2021 was a challenging year for grape-growing due to wildfires and labour shortages. Adding to the mix was the early summer “heat dome” which contributed to sub-optimal fruit set resulting in lower than average crop yields. However, the weather was good later in the growing season and quality appears high. As with many other global regions, producers are dealing with less, but in many cases, excellent fruit from the 2021 crop. However, the manner and extent to which wildfire smoke has affected the vintage in certain areas is still being assessed. At least one winery has made the difficult and unprecedented decision to not bottle their 2021 vintage due to smoke contamination.
The winter of 2021/2022 also created additional challenges for the industry with an early and prolonged freeze in December that resulted in temperatures low enough in some areas to cause bud damage. It appears that the effects will likely be felt most strongly in the northern part of the Okanagan Valley, where crop yields are expected to be significantly down in the coming vintage. The end-result will likely be two back to back “short crop” years which will continue to fuel the pressure on grape supply.
2021 Input Costs & Grape Prices
The cost of producing wine in BC continued to rise in 2021 and early 2022, fueled by the strong demand for grapes, labour shortages, soaring energy prices, and increased costs for everything in the supply chain, from shipping costs to packaging to glass bottles. We expect that these pressures will continue throughout 2022 due to general inflationary pressures and continued supply chain problems (especially sourcing glass bottles) which have been exacerbated by recent geopolitical events.
Grape prices continue to be robust, benefiting independent growers and rewarding wineries who own their own vineyards. Anecdotal reports indicate that 2021 grape prices were either in line with previous years, or in many cases much higher due to demand. For vintners dealing with smaller lot production, more “esoteric” varieties or grapes farmed organically, their grape costs were considerably higher than the region’s averages. We expect that supply issues will cause grape prices to increase in 2022, due to an increased demand for grapes and the “short crop” issues discussed above.
We also believe that many producers will need to adjust their product pricing to manage the production cost increases and lower production levels. It will not be sustainable to maintain current pricing if a winery wishes to maintain its margins and revenue levels. See Market Report Schedules Spring 2022 for more information about average grape and retail/wholesale bottle pricing.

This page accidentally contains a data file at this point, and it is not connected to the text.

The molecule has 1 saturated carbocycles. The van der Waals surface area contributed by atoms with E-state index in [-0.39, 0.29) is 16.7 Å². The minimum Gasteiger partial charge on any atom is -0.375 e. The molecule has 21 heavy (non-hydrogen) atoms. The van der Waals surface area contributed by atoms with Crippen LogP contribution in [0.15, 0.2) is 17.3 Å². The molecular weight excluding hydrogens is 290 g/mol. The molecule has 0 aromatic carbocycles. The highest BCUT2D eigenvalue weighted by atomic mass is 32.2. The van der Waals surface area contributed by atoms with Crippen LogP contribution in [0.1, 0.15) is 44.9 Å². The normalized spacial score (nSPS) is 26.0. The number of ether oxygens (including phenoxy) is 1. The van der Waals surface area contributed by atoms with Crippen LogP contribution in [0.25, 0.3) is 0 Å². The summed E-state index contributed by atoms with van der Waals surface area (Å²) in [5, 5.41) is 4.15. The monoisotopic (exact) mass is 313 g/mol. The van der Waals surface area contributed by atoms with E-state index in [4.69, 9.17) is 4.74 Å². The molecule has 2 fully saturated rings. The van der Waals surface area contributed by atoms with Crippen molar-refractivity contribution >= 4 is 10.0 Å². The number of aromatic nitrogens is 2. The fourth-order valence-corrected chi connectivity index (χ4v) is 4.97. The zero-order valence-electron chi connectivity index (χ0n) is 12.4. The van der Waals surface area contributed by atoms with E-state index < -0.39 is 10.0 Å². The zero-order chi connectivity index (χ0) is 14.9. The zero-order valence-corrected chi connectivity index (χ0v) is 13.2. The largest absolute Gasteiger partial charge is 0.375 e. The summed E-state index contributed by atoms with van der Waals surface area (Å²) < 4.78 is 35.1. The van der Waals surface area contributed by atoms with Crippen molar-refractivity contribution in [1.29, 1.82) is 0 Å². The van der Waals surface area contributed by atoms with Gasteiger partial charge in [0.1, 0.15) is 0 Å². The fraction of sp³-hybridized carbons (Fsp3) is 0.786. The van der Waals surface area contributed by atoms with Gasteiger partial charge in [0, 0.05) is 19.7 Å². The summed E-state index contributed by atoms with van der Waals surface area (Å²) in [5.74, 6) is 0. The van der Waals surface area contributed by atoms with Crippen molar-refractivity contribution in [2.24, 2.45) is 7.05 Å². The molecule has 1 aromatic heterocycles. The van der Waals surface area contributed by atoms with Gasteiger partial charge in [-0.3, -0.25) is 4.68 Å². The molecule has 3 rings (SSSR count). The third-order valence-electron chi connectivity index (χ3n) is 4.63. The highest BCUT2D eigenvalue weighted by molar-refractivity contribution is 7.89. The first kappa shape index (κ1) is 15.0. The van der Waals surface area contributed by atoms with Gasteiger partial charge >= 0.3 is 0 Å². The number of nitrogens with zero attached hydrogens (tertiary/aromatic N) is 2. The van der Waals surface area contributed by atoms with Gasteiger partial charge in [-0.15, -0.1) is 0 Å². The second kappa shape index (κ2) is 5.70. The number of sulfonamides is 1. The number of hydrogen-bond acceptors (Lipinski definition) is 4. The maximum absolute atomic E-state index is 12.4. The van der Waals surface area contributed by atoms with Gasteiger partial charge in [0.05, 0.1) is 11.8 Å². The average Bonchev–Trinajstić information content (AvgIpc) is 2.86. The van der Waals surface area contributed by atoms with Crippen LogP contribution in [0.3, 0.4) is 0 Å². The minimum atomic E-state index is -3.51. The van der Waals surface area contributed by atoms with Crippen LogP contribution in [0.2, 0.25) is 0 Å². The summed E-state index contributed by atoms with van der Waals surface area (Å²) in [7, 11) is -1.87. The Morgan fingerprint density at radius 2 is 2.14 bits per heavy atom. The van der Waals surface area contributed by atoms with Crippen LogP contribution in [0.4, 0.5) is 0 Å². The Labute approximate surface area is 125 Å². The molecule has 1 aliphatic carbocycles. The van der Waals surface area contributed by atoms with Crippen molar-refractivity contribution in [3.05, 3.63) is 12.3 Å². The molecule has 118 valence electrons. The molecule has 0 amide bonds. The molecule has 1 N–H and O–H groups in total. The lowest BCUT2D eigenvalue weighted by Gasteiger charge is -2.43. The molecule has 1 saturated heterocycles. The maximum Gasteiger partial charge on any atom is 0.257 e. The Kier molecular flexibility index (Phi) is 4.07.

Some pandemic related regulatory changes have assisted the industry over the past two years, including the ability to easily expand licensed service areas and the ability to deliver DTC shipments from secondary storage warehouses. It is hoped that these changes may become permanent in the future. Nevertheless, the industry will also experience some regulatory headwinds on two fronts. Firstly, BC wine will lose its longstanding federal excise tax exemption on July 1, 2022. A new program designed to provide off-setting support has been announced but details need to be confirmed. Secondly, wineries were required to register groundwater use by March 1, 2022. A significant number have apparently not done so with potentially serious long-term consequences.
Room for Local Consumer Market Growth
The “support local” movement is strong in BC and has picked up even more steam during the pandemic, especially in the world of DTC sales. There’s still more room for local wine to grow its domestic market share as BC wines currently have about a 19% market share by volume and a 30% share by dollar value. (By way of comparison, domestic wine producers in the United States have about 75-80% market share).
Looking forward, we expect to see more focus to be placed on “premiumization” to match BC’s small niche market position, buoyant property market and the economics around winemaking in the current climate. We also expect that these economic pressures may result in further consolidation.
For more information, see the accompanying Market Report Schedules Spring 2022